State v. Apao

Annotate this Case

586 P.2d 250 (1978)

STATE of Hawaii, Plaintiff-Appellee, v. Roy Aiu APAO, Defendant-Appellant.

No. 6077.

Supreme Court of Hawaii.

November 2, 1978.

*253 Max Nakata Garcia, Honolulu, for defendant-appellant.

Roy Chang, Deputy Pros. Atty., Honolulu (Charles A. Viviano, Deputy Pros. Atty., Honolulu, on the brief), for plaintiff-appellee.



Defendant-appellant Roy Aiu Apao (hereinafter appellant) was found guilty by a jury of the murder on July 20, 1974, of Faafouina Tuaolo (hereinafter victim), a person known by the appellant to be a witness in a murder prosecution.

We affirm.


I. Whether the trial court erred in denying appellant's motion to dismiss the indictment.

II. Whether the trial court erred in denying appellant's motion in limine.

III. Whether the trial court erred in admitting into evidence prosecution exhibits 4, 5, 6 and 13.

IV. Whether the trial court erred in denying appellant's motion for mistrial.

V. Whether the trial court erred in denying appellant's motion for judgment of acquittal.

VI. Whether the trial court erred in its instructions to the jury as to the law of principals and accomplices.

VII. Whether the trial court erred in refusing to give appellant's requested instruction of the offense of manslaughter.


Appellant was indicted on November 21, 1974 for the crime of murder. The indictment read as follows:

The Grand Jury charges: On or about the 20th day of July, 1974, in the City and County of Honolulu, State of Hawaii, ROY AIU APAO did intentionally or knowingly cause the death of Faafouina Tuaolo, a person known by Roy Aiu Apao to be a witness in a murder prosecution, by beating the said Faafouina Tuaolo, thereby committing the offense of murder in violation of Section 701 and 606(a)(ii) of the Hawaii Penal Code, Act 9, Session Laws of Hawaii, 1972.

*254 Although the transcript of the grand jury hearing leading to this indictment has not been included as part of the record on appeal and is not before us, the briefs of appellee and appellant agree as to the following facts and we accept the facts as admissions.[1]

On November 20, 1974, the grand jury heard testimony connecting appellant with the murder of the victim. Three witnesses were called to testify. The first witness, police officer William Ornellas, testified that appellant was involved in a prior murder prosecution as a defendant, and the victim had been a witness against the appellant in the prior case. Following the testimony of Ornellas, two other witnesses, Gilbert Mattos and detective Louis Souza, testified as to the events of July 20, 1974, the day the victim was killed.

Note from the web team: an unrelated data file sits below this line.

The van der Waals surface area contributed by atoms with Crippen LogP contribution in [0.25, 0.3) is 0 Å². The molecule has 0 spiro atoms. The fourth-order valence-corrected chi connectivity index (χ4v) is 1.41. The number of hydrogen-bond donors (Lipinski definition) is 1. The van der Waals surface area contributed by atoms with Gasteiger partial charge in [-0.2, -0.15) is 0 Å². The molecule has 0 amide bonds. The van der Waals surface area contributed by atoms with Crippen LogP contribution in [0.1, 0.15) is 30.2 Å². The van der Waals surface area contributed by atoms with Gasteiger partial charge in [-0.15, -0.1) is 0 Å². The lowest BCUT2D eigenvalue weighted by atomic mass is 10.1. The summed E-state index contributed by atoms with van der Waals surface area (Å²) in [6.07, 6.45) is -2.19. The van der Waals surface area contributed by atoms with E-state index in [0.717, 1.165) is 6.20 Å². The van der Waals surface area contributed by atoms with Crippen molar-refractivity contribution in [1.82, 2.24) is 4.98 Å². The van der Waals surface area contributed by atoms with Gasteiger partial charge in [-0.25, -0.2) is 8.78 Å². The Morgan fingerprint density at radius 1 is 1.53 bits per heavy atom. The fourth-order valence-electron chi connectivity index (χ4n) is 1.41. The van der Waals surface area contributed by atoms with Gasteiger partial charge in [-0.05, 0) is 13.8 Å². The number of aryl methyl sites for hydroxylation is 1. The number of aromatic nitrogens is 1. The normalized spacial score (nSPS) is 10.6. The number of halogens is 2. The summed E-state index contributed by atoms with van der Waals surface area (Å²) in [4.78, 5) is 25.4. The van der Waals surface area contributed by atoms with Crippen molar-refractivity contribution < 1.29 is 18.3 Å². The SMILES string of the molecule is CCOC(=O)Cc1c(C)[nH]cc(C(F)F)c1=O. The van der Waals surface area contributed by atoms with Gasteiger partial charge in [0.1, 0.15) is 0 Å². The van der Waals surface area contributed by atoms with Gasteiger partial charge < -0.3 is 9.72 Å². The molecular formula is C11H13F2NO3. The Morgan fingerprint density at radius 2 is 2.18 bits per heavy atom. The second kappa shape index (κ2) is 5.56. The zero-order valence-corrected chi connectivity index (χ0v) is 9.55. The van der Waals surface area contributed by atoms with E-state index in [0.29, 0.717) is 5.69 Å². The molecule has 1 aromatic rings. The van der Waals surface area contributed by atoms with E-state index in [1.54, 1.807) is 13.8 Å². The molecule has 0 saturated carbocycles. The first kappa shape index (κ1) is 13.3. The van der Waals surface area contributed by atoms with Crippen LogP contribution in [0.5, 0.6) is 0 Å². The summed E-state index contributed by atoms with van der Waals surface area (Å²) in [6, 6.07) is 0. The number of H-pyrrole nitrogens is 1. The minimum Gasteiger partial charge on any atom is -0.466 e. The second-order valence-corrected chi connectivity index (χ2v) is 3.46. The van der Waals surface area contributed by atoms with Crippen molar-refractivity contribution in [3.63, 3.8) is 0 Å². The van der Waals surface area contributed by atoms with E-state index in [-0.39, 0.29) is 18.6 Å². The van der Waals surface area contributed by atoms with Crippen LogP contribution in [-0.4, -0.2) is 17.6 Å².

On December 15, 1975, prior to the commencement of trial and out of the presence of the prospective jurors, appellant moved in limine to have the court preclude the prosecution from presenting any evidence that the defendant had been charged with murder in another case. The record shows that either in addition to or as part of the same motion, appellant moved to dismiss the indictment on the ground that the charge as stated in the indictment was "incorrect". Appellant moved for a mistrial and for a judgment of acquittal. The court denied all four motions.

At trial, three persons who were with the appellant and victim on the day of the killing, Gilbert Mattos, Dennis Labor, and Alexander Carvalho, testified as to the events of July 20, 1974.

Detective James Dang testified that at Ham's Flat, he found a strip of metal two and a half inches long and three-fourths inch wide and one-eighth inch thick near the victim's head. The metal piece was identified as Prosecution's Exhibit number 2.[2] Detective Dang also identified four photographs which he had taken at Ham's Flat on July 21, 1974, and which were marked as Prosecution's Exhibits 3, 4, 5, and 6.

Exhibit 4 is an eight-inch square color enlargement showing the victim as he was found by the police. The victim is shown lying on his back, fully clothed with his shirt out of place exposing his chest and abdomen. This exhibit is not a close-up. The photo shows what appears to be a cut on the victim's forehead near his hairline.

Exhibit 5 is also an eight-inch square color enlargement, this time a close-up of the victim's face, chest and his right arm, which bore a prominent tattoo. The photo shows the extent of the victim's injuries as his face is battered, bloody and swollen.

Exhibit 6 is an eight-inch square black and white enlargement depicting the victim lying face down on a sheet and showing the injuries to the back of his head. Exhibits 2, 3, 4, and 5 were subsequently introduced into evidence over defense attorney's objections.